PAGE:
In my previous two blog posts I shared a base view and two examples. In this post I will share some ways to get to a state of the art level of digitization in your business.

As stated in the previous blog post, computerization or digitization 1.0 started in the 1960’s. With rare exceptions, most businesses are fully computerized. Computers, smartphones, Internet and the corresponding software are simply the underlying infrastructure for digitization. In my follow on blog post, Digitization is a mindset,  I described the effects based on the two examples: Amazon and Uber.

Find out your degree of digitization

The degree of digitization today, can also be seen as a collection of individual and unique competitive advantages. If you like to further explore full digitization of your business you may want to use the following guidance:

  1. Think in degrees of digitization?
    – Digitization is not a have or not have. It is a sliding scale from basic to medium, to good, to excellent
    – Can you identify the degree of digitization in your business?
    – Do you have a customer advisory board you can work with to increase the level of digitization?
  2. Modern Business Culture?
    – Digitization is a mindset and requires a modern, open minded and transparent company culture.
    – Do you have an executive team or business owners who don’t want more transparency and rather keep everything close to their chest?
    – Do you have an old style sales and marketing culture that prefers to deliver information only on request and see it as a special value rather than an obligation to freely provide it such as pricing etc.
  3. What is your logistics integration look like
    – Do you still need to manually enter orders, requests or anything else?
    – Are your customer and business partners able to access any record of their transactions online?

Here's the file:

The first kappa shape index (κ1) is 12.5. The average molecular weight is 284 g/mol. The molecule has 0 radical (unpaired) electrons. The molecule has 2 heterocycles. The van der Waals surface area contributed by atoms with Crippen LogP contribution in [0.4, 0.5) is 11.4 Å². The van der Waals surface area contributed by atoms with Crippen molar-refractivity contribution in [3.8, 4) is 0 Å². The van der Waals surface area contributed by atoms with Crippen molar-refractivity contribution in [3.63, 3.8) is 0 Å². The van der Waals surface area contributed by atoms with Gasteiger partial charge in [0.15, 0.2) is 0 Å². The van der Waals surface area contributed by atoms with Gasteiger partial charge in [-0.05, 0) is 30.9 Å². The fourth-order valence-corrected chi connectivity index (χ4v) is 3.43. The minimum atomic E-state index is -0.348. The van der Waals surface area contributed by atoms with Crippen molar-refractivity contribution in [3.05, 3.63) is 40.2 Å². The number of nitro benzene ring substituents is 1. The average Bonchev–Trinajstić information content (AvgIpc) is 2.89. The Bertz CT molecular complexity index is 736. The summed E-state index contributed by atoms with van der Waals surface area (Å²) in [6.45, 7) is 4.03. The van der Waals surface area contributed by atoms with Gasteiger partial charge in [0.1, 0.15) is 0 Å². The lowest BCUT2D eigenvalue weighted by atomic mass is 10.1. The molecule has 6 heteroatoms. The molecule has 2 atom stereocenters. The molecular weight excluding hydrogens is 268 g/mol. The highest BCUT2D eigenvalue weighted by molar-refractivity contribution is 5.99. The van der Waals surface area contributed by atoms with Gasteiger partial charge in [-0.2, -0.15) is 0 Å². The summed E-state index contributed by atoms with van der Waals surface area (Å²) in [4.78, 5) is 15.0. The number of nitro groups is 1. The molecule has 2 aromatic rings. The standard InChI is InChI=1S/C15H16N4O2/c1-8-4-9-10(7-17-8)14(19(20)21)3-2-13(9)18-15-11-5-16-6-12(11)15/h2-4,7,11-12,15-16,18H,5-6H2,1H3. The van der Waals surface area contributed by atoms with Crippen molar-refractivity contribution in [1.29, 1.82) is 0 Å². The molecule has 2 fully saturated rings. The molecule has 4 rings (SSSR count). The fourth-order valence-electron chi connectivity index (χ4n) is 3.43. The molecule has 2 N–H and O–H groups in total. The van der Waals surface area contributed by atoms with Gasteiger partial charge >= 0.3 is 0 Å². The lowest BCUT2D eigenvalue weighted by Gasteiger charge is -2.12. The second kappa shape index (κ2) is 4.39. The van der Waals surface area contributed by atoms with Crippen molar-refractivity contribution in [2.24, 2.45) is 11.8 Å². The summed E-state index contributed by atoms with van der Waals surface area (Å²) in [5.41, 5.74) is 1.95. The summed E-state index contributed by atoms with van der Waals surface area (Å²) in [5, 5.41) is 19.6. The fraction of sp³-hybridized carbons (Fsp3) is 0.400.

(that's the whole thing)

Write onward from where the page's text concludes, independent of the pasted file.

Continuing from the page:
– Can your customers see the order or return progress at any time online
    – Can your customers access business history with you online?
    – Are there any rewards systems for customer activities?
  4. How deep is your sales channel all the way to the individual consumer integrated in your digital presence?
    – Are your direct customers, business partners, vendors, supplier all the way to the individual end user of your products or services fully integrated in your digital presence?
    – Can any of your customer access their own data easily in your system, maybe change their names, email addresses etc? Can they see the products they have and the services they can acquire?
    – Do your customers have access to all the manuals, service descriptions, pricing, spare parts etc.?
    – Do you have a customer community where your customers can meet and exchange experiences?
    – Do you know if your final end consumer is interested in finding out more information from you?
    – Do you have any form of relationship escalation between the end consumer, sales channels, yourself and maybe suppliers of yours?
    – Are customer rewarded when they mention you online on public networks?
  5. What services, knowledge and information can you provide completely paperless?
    – What is the degree of paperless information flow from brochures, to orders, invoices, or contracts?
    – Do you still require a hand written signature on any document?
  6. How many technological channels do you support today?
    Is all the information available on classic websites, do you support mobile devices, do you have dedicated mobile apps, is information exchange possible via social media?

Competitive Advantage

Each and every act of digitization 2.0 should be considered a unique and individual competitive advantage. If it is not a competitive advantage it is probably just a regular digitization 1.0 measure to run your operation.

Obviously the above are only some samples of obvious digitization measures to increase your degree of digitization and creating unique competitive advantages. True so called “disruptive moments” in your business model, network effects and other topics are rather individual to your specific business case.

Share